A former plant breeder who no longer works in the industry and an agronomist were having a conversation recently. The former plant breeder was trying to figure out where the agronomist thought more yield would come from in the future.
Crop Watch 1/11: Outside rows only excel if they have all the nutrients they need
The agronomist had indicated during his talk that farmers could probably back off a couple thousand seeds per acre or more and only see a bushel or two per acre drop in yield, depending on what level they were planting at already. His point was that the yield curve in response to plant population for trials he has seen gets reasonably flat a bit above 30,000 plants per acre.
“One thing we’re not going back to is trying to get extra yield by breeding for a second ear," the breeder quipped. “We’ve been down that road before.” The breeder went on to indicate that in his experience, at least, that road pretty much led to a dead end.
Walking the Crop Watch field last summer, there were a few plants trying to shoot a second ear. But when grain fill was in full swing, when you pulled back the shucks on the second ear, it was much smaller, barely a nubbin. And in some cases, pollination was pure. Sometimes there were only a couple of handfuls of kernels on the second ear.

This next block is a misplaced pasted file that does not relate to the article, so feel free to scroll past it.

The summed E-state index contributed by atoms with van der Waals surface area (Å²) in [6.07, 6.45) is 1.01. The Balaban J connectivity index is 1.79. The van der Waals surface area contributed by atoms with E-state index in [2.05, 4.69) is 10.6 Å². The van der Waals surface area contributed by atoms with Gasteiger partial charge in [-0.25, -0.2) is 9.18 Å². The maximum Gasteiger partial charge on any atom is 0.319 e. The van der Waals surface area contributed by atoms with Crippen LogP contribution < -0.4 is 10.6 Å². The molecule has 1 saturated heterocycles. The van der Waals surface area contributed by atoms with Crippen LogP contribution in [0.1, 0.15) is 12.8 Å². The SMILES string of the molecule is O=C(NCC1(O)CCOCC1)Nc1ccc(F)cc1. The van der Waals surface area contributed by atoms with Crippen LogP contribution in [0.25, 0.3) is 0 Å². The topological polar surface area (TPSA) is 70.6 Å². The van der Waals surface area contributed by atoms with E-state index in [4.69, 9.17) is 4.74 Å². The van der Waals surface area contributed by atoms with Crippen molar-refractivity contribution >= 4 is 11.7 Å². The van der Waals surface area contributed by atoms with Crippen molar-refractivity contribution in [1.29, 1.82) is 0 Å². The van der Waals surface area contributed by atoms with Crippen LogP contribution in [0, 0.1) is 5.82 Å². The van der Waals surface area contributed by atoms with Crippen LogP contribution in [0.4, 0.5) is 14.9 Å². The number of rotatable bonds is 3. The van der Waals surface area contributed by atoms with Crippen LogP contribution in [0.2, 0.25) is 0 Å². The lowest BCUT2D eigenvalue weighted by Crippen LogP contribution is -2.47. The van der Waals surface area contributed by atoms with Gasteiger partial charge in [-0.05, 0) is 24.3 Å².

Two hybrids were in the field. One was bred to have a more fixed ear size. The other tended to flex ear size more depending upon conditions. The number of second ears on the same plant and development of the second ears where they were found didn’t vary much between the two hybrids. The field yielded more than 190 bushels per acre, with the hybrids winding up about a bushel an acre apart. It’s safe to say that second ears played little to no role in producing respectable yields.
Dave Nanda, crops consultant for Seed Consultants, Inc., believes that in the future, more yield will come from more ears. However, it may take redesigning the corn plant, perhaps different row width, plus changes in other production practices, or all three, to break into a higher yield plain where populations above 32,000 plants per acre routinely show increasing yield and an upward yield trend line.